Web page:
We really didn’t determine from Kristina’s letter what her support system was. If Kristina truly wants to become a physician, she will have the “determination” that is needed, no matter what anyone has to say. Kristina needs to do the research herself to determine if it is possible or not. Sometimes, timing is everything. It may even be possible for Kristina to go to medical school after her children are of age. Who am I to tell her that her dreams are not possible? I speak from experience. I had life stacked against me as a young adult, and overcame many obstacles to get to a very successful career. There are always paths that will lead you to where you want to go. My advice to Kristina is “do your research, contact medical schools and talk to their admissions staff, and let her decide if it is feasible or not.” Look at what Barack Obama achieved. As a young black man, if he went for career counseling and told his advisor he wanted to become President of the United States of America, they all would have told him “never will you achieve this” and they would have been wrong. I say “DARE TO DREAM BIG AND PERSEVERE.”

  • Sushi Says

    Dear Eleanor – I think what you are really getting at here…if I may “fish” to be so bold….is the Audacity of Hope. And by all means, Kristina’s dreams should be as big as her hopes as long as reality is in check. And what the good Doctor is doing, IMHO, is saying: Look, it ain’t gonna be an easy road for you and here’s why….but by all means, go ahead an knock yourself out. And we will be the first to congratulate you at the finish line. However, the road less traveled is often a long, winding and treacherous one so beware by being prepared. Without knowing as you say, what type of support systems are in place – regardless, even for the wealthy and well prepared, and those w/out the responsibility of children yet ,becoming a Medical Doctor is a very very deep commitment anyway you slice it. Being a single mother of 3 at age 24 is tough enough….in fact, I believe it’s even MORE difficult to achieve than what Barack Obama did – he had naysayers around him, but was not raising 3 kids as a single Mother. Much more difficult than anything else out there today. Including racial discrimination.

  • Eleanor

    Hi Sushi,

    You and I are on a similar track, but I don’t think I would “scare them,” instead I would encourage them to do the necessary work and research to come to her own conclusion. I think that Career Doctor had good intentions, but we have to encourage young women to dare to try even if the odds are against them.

    My concern is also with the previous article titled “If Only You Were A Man” which discouraged another young woman from pursuing her career because of her gender as well. Thinking like that is “gender biased” and I would never have said that to a young woman. There was no documentation to prove Career Doctor’s observation. I would have appreciated seeing the numbers to validate her opinion.

  • Sushi Says

    In my world – Men and Women have equal rights and equal oppty – I would never say nor agree w/ any article condoning “if only you were a man”….that’s a terrible message to be sedning young or old, aspiring girls or women. We truly are equal – men just need to get out of the way and let women excel. Unfortunately, in the world of employment, they usually refuse to budge – no matter what the industry is – there is still a sense of entitlement that men have in the working world over women. Even today. Just look at the most recent Presidential race – whereas it was GENDER and NOT RACE – that kept Hillary Clinton from becomin gour 44th President. Which is exactly why I said to the Mother of 3 – that she has a tougher road ahead of her as a Mother of 3 young children – a gender issue – than any racial divide that Obama may have encountered on his road to the White House. I firmly believe this – yet it pains me to say so to this youg gal. She should reach for the stars – but if she only makes it to the top of Mt. Everest – well, that’s pretty darn good given her set of circumstances.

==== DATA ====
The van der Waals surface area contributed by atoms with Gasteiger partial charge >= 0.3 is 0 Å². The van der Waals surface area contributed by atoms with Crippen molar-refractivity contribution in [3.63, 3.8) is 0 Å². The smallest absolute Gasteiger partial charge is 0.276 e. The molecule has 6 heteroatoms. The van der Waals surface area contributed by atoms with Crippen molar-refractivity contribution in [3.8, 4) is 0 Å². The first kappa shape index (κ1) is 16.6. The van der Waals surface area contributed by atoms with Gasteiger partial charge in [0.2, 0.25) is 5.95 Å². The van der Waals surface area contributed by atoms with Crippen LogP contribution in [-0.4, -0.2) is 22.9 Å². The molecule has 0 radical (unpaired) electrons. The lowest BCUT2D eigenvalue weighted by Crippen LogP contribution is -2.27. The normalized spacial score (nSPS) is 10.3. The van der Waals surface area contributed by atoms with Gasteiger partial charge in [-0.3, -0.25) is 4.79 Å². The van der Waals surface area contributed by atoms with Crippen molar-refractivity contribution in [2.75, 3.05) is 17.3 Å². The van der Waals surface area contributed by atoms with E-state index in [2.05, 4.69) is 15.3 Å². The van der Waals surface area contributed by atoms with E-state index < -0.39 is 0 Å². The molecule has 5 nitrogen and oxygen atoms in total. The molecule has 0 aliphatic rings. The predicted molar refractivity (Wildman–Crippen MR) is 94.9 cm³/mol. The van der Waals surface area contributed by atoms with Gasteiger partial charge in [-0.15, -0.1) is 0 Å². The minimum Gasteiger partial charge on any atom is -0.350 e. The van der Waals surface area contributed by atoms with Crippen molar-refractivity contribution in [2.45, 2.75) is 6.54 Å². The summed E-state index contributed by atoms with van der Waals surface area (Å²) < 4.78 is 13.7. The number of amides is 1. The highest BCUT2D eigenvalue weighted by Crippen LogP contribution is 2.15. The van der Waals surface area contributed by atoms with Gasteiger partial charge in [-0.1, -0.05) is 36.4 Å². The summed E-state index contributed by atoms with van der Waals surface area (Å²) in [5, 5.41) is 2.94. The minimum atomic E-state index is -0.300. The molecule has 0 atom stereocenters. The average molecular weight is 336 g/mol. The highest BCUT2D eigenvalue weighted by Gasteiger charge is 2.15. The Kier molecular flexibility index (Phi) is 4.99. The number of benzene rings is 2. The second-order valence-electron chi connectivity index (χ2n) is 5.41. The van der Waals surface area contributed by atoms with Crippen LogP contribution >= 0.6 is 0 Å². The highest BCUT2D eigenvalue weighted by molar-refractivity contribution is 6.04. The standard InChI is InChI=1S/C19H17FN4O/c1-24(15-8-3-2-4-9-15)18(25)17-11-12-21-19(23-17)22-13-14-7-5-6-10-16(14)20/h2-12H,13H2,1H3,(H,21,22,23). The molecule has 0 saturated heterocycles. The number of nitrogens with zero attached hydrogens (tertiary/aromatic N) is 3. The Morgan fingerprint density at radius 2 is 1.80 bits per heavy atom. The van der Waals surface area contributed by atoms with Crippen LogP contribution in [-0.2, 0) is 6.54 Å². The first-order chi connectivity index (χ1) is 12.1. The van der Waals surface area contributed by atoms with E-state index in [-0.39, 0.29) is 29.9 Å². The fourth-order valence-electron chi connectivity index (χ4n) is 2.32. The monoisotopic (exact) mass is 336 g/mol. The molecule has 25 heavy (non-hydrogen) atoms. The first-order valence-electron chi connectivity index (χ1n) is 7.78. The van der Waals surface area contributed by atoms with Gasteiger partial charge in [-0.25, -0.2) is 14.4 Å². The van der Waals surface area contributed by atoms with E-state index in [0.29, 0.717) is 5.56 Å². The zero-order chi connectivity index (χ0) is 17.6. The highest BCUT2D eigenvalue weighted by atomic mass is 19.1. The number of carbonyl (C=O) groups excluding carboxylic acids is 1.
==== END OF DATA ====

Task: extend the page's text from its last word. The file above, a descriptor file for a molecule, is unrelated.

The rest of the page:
• Eleanor

    Hi Sushi:

    Amen to your comments!

    As a successful woman entrepreneur, I have gone back to my high school and my message to underprivileged students is “If they don’t let you in the front door, there is always the back door.” I didn’t grow up in
    Westchester, and went to a tough high school in the Bronx. Despite the odds, you have to try. From my experience, if they didn’t give me the job I decided to own the company instead. The only one that could fire me…was ME. LOL

    Some men in power don’t like to share, but I found many did. I had an attorney who refused to charge me for his legal fees. When I went back to him years later and asked him why he had been so kind to me…he responded by saying “I have two daughters, and I knew you had talent and wanted you to have a chance.” There were other mentors both male and female who helped me as well on my path. But “I persevered,” and wouldn’t listen to bad news commentators.

    We have to “encourage our youths to try” no matter what the odds are. It doesn’t matter what gender you are, or race you are, because “when things get tough…the tough get going.” It really doesn’t matter if you succeed or not the first time, or many times. What counts is that you tried. From that experience you learn skills and ultimately find a path to success one day.

    I would love to see our high schools teach “some real world skills” to our students on surviving this economy. It can be done. Unfortunately, I think
    they are behind in this area. If you can’t find a job…create one for yourself instead. It’s been nice blogging with you.

  • Sushi Says

    Final comment on this topic: Having a strong Attorney in your court is a great way to protect yourself. I highly recommend anyone and everyone who is “doing it alone” to seek out a good lawyer and keep him/her on standby just in case….In this HYPER litigious world we live in, it’s very important to protect and shield yourself – especially if you are a single woman. And waiting til something happens is not a good idea as the more the attorney gets acquainted w/ who you are the better able they will be able to help you out in an expeditious manner. Whether you are an entreprenuer like Eleanor or an aspiring physician or determined Actress, etc. etc. Get legal advice from the getgo. It’s the best advice I can provide today. A one hour consultation is ususally free and shop around til you find the one you click most with – sort of like finding a mate in life – but much easier since you don’t have to actually live with them in the end :-)